Different combustion conditions in the incinerator, including the ammonia injection dosage, ammonia slip and ammonia injected with the FWL, will affect the amount of NOx concentration and the furnace temperature. First, the FWL injection disturbed the combustion reaction in the MSW incinerator. Table 2 shows a comparison of the effect that the injection conditions of the ammonia and FWL dosage had on the NOx emission and furnace temperature. Ammonia water is commonly used in an SNCR system to reduce NOx emissions [6, 7], as in this research. Instead of the ammonia water, the ammonia (NH4) in the FWL reacted to reduce the NOx emission. Without ammonia (just an injection of water at 1.5 m3/h), approximately 131 ppm of NOx were observed. The addition of ammonia water could reduce the NOx emission down to approximately 30 ppm with an injection of 24 L/h of ammonia. When FWL was injected at 2 m3/h, the concentrations of NOx emissions were reduced to approximately 44 ppm, which was similar as that achieved when ammonia water was injected at a rate of 24 L/h. Furthermore, the FWL injection did not have an effect on the operating temperature of the MSW incinerator, which further provides guidance for an institutional framework.

3.2. MSW Incinerator Operation

Figs. 2 and 3 show the results of operating the MSW incinerator with and without FWL injection. The MSW incinerator usually processed 90 tons/day, and the ammonia water is injected in the SNCR system to decrease the NOx emission. Ammonia water had been injected at 14.3 L/h, which was the basis for the fundamental operation of the MSW incinerator. When the MSW incinerator operated with ammonia water, as shown Fig. 2, the NOx emission could not be reduced beyond 40 ppm of NOx, and the NOx emission was generally of approximately 76 ppm (between 62 and 78 ppm). When, 2 m3/h of FWL were injected in the MSW incinerator with 14.3 L/h of ammonia water, the NOx emission decreased to approximately 27 ppm (as shown Fig. 3). The ammonia components consiste of 420 ppm of NH4-N in FWL, as shown in Table 1, which substitute the ammonia water agent in the incinerator [8, 1315]. This FWL that is injected for removal can therefore reduce the generation of NOx. As a result, FWL can be useful to replace ammonia water, especially since the operating conditions of the incinerator, such as the temperature and the stream generation (Fig. 4), were as those of other conditions, e.g., the heat loss remained below 13%. However, increasing FWL injection dosage will affect decreasing furnace temperature including emitting dioxin.

3.3. Reduction of Ammonium water Usage

The fundamental operation of an SNCR system for an MSW incinerator involves injecting 22.3 L/h of ammonia water to reduce NOx emission. The SNCR system could reduce NOx emission in flog-gas to less than 40 ppm. Injecting the FWL could help reduce ammonia water usage and could provide an option to remove FWL. The optimum condition to inject the FWL was of approximately 2m3/h. The modified operation of the MWS incinerator with a 2 m3/h injection of the FWL could reduce ammonia water usage from 22.3 L/h to 14.3 L/h (the savings efficiency for the ammonia water was of 35.9%) as shown in Fig. 5. NH3-N injection dosage of FWL with ammonia water (NH3-N concentration of FWL is 725 mg/L as shown in Table 1, NH3-N content of 2 m3 FWL is 1,450 g) can help to reduce ammonia water injection dosage. Furthermore, modifying the conditions of operation for the MWS incinerator, such as injecting FWL, did not have an effect on the other conditions, such as the incinerator temperature that remained at approximately 920°C and the steam generation that were similar to those without FWL (Fig. 4).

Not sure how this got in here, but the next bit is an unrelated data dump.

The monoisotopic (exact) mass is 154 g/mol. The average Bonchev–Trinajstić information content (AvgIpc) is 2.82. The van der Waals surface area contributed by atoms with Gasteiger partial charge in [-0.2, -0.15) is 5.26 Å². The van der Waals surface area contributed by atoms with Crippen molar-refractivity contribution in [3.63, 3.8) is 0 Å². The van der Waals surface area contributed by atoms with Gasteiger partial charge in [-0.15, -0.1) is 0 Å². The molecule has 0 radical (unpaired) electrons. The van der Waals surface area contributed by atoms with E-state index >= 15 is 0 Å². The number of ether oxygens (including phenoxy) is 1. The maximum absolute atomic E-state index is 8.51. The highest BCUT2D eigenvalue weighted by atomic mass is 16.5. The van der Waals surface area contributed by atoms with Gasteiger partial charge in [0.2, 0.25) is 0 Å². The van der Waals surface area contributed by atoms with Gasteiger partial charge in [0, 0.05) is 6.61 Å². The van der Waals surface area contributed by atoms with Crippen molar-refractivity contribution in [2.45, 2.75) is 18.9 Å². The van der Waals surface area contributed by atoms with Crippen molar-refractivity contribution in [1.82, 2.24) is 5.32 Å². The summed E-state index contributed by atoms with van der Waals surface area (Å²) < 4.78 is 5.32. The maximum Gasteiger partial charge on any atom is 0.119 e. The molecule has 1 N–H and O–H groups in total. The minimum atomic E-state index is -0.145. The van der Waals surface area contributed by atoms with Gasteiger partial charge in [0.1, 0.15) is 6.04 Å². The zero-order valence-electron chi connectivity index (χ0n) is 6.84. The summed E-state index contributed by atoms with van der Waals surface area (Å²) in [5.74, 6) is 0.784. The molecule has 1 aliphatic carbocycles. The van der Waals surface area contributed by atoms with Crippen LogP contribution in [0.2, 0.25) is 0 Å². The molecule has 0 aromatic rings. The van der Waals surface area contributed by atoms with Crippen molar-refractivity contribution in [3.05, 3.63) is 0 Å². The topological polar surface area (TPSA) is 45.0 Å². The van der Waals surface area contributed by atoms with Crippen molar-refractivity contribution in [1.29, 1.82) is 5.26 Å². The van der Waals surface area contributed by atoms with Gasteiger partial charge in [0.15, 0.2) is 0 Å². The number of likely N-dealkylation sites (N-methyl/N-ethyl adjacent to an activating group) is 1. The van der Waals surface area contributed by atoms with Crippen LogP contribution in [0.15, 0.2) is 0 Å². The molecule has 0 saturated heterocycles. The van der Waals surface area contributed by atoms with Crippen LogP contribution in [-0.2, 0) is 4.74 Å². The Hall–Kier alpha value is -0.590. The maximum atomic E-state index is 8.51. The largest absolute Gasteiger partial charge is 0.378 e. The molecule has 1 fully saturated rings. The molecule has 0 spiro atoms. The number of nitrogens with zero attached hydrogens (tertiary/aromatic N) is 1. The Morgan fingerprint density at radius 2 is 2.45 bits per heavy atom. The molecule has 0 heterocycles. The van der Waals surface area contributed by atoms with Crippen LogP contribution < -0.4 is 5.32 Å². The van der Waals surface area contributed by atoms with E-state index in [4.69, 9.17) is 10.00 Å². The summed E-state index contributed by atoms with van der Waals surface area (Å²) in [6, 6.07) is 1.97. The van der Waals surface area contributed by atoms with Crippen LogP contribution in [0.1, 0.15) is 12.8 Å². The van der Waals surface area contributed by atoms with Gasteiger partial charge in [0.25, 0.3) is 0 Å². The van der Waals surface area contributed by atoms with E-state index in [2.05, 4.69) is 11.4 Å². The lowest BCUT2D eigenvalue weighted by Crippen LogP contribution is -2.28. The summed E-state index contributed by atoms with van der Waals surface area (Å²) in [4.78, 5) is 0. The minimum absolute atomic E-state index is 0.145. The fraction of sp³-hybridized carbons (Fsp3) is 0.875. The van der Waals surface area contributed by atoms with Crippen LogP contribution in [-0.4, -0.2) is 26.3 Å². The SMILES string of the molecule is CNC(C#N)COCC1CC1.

4. Conclusions

We confirmed the reduction in the concentration of NOx through a comparison of tests under several conditions. In addition, the increased in the rate of gas emissions and the rate of heat loss due to the input of FWL appeared to be of about l3% and 12%, respectively. The results of this research indicated that a positive outcome can be expected from diversifying the treatment options for FWL. Also, future research is necessary to the scientifically prove the reduction mechanism of NOx through the addition of the FWL and provide an institutional framework to manage the incineration of FWL.

Acknowledgements

This study was supported by the Korea Ministry of the Environment (Project No.: 2012-00071-0003).

References

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Fig. 1
Schematics of the municipal solid waste (MSW) incinerator with a selective non-catalytic reduction (SNCR) system including an food waste leachate (FWL) input point.
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Fig. 2
The result obtained when of operating the municipal solid waste (MSW) incinerator without food waste leachate (FWL) (14.3 L/h of ammonia water injected).
/upload/thumbnails/eer-20-2-171f2.gif
Fig. 3
The result obtained when operating the municipal solid waste (MSW) incinerator with food waste leachate (FWL) (14.3L/h of ammonia water injected).
/upload/thumbnails/eer-20-2-171f3.gif
Fig. 4
Comparison of steam generation and ammonia water usage by injecting food waste leachate (FWL).
/upload/thumbnails/eer-20-2-171f4.gif
Fig. 5
Comparison of NOx reduction by injecting of ammonia water and food waste leachate (FWL).
/upload/thumbnails/eer-20-2-171f5.gif
Table 1
Characteristics of the Food Waste Leachate
Parameter Value
Ultimate analysis (%)
Moisture content 87.1
Combustible 11.8
Ash 1.1
Proximate analysis (%)
 C 49.8
 H 6.59
 O 26.5
 N 4
 S 0.23
High heating value (kcal/kg) 5,232
BOD5 (mg/L) 94,800
COD (mg/L) 117,000
SS (mg/L) 27,900
NH3-N (mg/L) 752
T-N (mg/L) 3,380
T-P (mg/L) 653
n-Hexane (mg/L) 11,700
Table 2
Comparison of the NOx Reduction
Injection Quantity Furnace temperature (°C) NOx (ppm)
Water 1.5 m3/h 931 ± 30 131
Ammonia water 24 L/h 942 ± 12 30
Ammonia water 12 L/h 941 ± 15 60
Food waste leachate 2 m3/h 920 ± 20 44
Food waste leachate 1 m3/h 925 ± 16 104